a)
b)
As can be seen from Fig. 10, the friction coefficient indeed decreases significantly with an increase in the contact temperature, which almost linearly depends on the cutting speed. In general, the reduction of the friction coefficient, in Fig. 10(b), amounts to almost 50 % with a 3-fold increase in cutting speed.
Using the approach proposed in Fig. 10, we identify the friction coefficient characteristic from the following expression:
where ${k}_{0t}$ – some constant minimum value of the friction coefficient, $\mathrm{\Delta}{k}_{t}$ – magnitude of the increment of the friction coefficient with a change in temperature in the contact zone, ${K}_{f1}$ and ${K}_{f2}$ are coefficients that determine the steepness of the fall and growth of the friction coefficient characteristic.
The results of modeling Eq. (16) for two different sets of parameters of this expression are shown in Fig. 11.
Fig. 11. Simulated friction coefficient dependence: a) ${k}_{0t}$ = 0.41, $\mathrm{\Delta}{k}_{t}$ = 0.45, ${K}_{f1}$ = 0.0046, ${K}_{f2}$ = 0.00042; b) ${k}_{0t}$= 0.01, $\mathrm{\Delta}{k}_{t}$= 0.62, ${K}_{f1}$= 0.0052, ${K}_{f2}$= 0.00039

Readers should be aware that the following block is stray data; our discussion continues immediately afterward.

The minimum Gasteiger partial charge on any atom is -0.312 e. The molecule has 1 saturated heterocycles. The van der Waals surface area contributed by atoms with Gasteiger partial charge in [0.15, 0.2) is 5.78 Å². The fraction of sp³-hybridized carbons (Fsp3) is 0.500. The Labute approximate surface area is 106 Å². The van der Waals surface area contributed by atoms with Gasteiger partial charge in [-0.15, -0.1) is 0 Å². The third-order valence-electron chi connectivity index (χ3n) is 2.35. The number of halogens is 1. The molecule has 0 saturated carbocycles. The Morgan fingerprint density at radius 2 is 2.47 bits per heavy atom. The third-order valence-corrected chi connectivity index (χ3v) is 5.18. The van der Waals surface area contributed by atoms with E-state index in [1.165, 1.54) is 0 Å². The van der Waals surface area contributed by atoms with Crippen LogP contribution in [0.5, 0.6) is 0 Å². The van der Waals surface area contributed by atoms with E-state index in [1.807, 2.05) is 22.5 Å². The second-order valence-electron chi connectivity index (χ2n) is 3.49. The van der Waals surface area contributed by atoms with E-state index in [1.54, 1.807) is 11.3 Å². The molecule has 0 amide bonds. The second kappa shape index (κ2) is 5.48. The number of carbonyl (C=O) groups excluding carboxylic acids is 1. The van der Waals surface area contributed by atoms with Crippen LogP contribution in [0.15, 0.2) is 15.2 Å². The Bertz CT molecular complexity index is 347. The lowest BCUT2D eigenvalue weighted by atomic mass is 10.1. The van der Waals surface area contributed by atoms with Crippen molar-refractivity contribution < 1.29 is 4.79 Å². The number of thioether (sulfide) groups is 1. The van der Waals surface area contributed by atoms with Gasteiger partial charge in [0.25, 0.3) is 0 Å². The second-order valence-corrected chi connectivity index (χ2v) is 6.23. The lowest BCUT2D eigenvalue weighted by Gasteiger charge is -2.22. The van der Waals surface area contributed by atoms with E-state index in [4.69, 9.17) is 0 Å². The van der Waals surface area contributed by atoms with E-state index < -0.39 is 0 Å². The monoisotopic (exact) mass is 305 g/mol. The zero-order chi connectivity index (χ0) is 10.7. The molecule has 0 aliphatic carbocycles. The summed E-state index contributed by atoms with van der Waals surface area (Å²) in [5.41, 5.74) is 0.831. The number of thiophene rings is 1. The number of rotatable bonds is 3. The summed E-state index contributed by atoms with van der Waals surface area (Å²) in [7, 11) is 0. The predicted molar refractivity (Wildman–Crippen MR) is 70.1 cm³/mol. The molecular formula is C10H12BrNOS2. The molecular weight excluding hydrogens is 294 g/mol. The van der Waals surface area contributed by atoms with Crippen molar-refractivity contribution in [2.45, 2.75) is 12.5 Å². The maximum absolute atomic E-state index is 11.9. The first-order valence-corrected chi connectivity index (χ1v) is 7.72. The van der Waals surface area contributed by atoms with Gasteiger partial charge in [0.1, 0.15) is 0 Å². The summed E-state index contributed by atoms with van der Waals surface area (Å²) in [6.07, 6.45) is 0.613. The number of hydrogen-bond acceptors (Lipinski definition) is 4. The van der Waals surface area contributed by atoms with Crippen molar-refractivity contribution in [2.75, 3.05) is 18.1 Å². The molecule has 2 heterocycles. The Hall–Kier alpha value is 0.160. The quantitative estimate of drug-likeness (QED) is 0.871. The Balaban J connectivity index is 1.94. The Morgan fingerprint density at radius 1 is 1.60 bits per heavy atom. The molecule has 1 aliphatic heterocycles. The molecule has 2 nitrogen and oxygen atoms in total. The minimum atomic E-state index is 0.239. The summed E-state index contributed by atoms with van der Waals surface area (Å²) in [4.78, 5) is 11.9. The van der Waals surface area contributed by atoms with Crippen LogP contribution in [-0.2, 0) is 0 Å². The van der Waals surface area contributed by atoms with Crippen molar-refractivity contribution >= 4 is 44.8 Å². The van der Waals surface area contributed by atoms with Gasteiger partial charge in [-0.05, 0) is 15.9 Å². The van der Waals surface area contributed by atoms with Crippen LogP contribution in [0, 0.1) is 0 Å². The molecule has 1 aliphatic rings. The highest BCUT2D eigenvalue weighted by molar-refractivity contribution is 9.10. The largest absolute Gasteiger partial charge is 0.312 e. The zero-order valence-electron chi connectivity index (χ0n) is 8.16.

a)
b)
As can be seen in Fig. 11, compared to Fig. 10(a), both of these characteristics generally meet the task of modeling the friction coefficient, however, the characteristic shown in Fig. 11(b) interprets somewhat more accurately the dependence of friction on the temperature-speed factor of cutting described in the work of A. D. Makarov [13].
Thus, generalizing the description of the force response from the side of the cutting process to the tool shaping motions, we obtain the following equations describing the force reaction:
In addition to the power and thermodynamic subsystems of the cutting system, in the general structure of the control system (see Fig. 7) there is a subsystem of deformation motions of the tool tip, which was indirectly included in our reasoning, but is not directly represented by the model. Considering the dependences of reaction forces proposed by expression 18, as well as relying on the approach to modeling the dynamics of the deformation motion of the instrument used in the scientific school of V. L. Zakorotny [7, 8, 22, 33], assume that the tooltip deformation model will take the following form: